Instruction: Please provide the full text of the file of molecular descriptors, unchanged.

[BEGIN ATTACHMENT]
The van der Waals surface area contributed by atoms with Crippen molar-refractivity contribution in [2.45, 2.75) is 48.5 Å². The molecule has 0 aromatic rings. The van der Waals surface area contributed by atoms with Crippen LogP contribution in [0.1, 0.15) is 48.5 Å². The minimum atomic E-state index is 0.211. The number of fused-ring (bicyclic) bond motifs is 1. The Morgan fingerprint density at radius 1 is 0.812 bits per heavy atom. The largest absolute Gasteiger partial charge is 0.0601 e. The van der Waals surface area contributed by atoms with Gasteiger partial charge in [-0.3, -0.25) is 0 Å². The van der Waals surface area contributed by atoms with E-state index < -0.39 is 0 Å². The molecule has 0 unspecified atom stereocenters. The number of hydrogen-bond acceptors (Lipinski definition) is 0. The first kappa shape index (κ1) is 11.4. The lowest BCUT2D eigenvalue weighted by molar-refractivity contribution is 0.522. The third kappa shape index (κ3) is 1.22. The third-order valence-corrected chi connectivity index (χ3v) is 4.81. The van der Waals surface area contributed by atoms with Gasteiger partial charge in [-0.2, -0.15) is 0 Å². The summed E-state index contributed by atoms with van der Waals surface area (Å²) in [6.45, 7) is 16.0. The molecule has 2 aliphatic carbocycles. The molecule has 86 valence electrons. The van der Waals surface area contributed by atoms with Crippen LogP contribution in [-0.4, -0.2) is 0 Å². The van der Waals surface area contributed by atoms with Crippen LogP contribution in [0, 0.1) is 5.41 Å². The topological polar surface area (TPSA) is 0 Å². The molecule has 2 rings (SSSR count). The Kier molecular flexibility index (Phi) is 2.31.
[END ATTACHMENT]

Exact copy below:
The van der Waals surface area contributed by atoms with Crippen molar-refractivity contribution in [2.45, 2.75) is 48.5 Å². The molecule has 0 aromatic rings. The van der Waals surface area contributed by atoms with Crippen LogP contribution in [0.1, 0.15) is 48.5 Å². The minimum atomic E-state index is 0.211. The number of fused-ring (bicyclic) bond motifs is 1. The Morgan fingerprint density at radius 1 is 0.812 bits per heavy atom. The largest absolute Gasteiger partial charge is 0.0601 e. The van der Waals surface area contributed by atoms with Gasteiger partial charge in [-0.3, -0.25) is 0 Å². The van der Waals surface area contributed by atoms with E-state index < -0.39 is 0 Å². The molecule has 0 unspecified atom stereocenters. The number of hydrogen-bond acceptors (Lipinski definition) is 0. The first kappa shape index (κ1) is 11.4. The lowest BCUT2D eigenvalue weighted by molar-refractivity contribution is 0.522. The third kappa shape index (κ3) is 1.22. The third-order valence-corrected chi connectivity index (χ3v) is 4.81. The van der Waals surface area contributed by atoms with Gasteiger partial charge in [-0.2, -0.15) is 0 Å². The summed E-state index contributed by atoms with van der Waals surface area (Å²) in [6.45, 7) is 16.0. The molecule has 2 aliphatic carbocycles. The molecule has 86 valence electrons. The van der Waals surface area contributed by atoms with Crippen LogP contribution in [-0.4, -0.2) is 0 Å². The van der Waals surface area contributed by atoms with Crippen LogP contribution in [0, 0.1) is 5.41 Å². The topological polar surface area (TPSA) is 0 Å². The molecule has 2 rings (SSSR count). The Kier molecular flexibility index (Phi) is 2.31.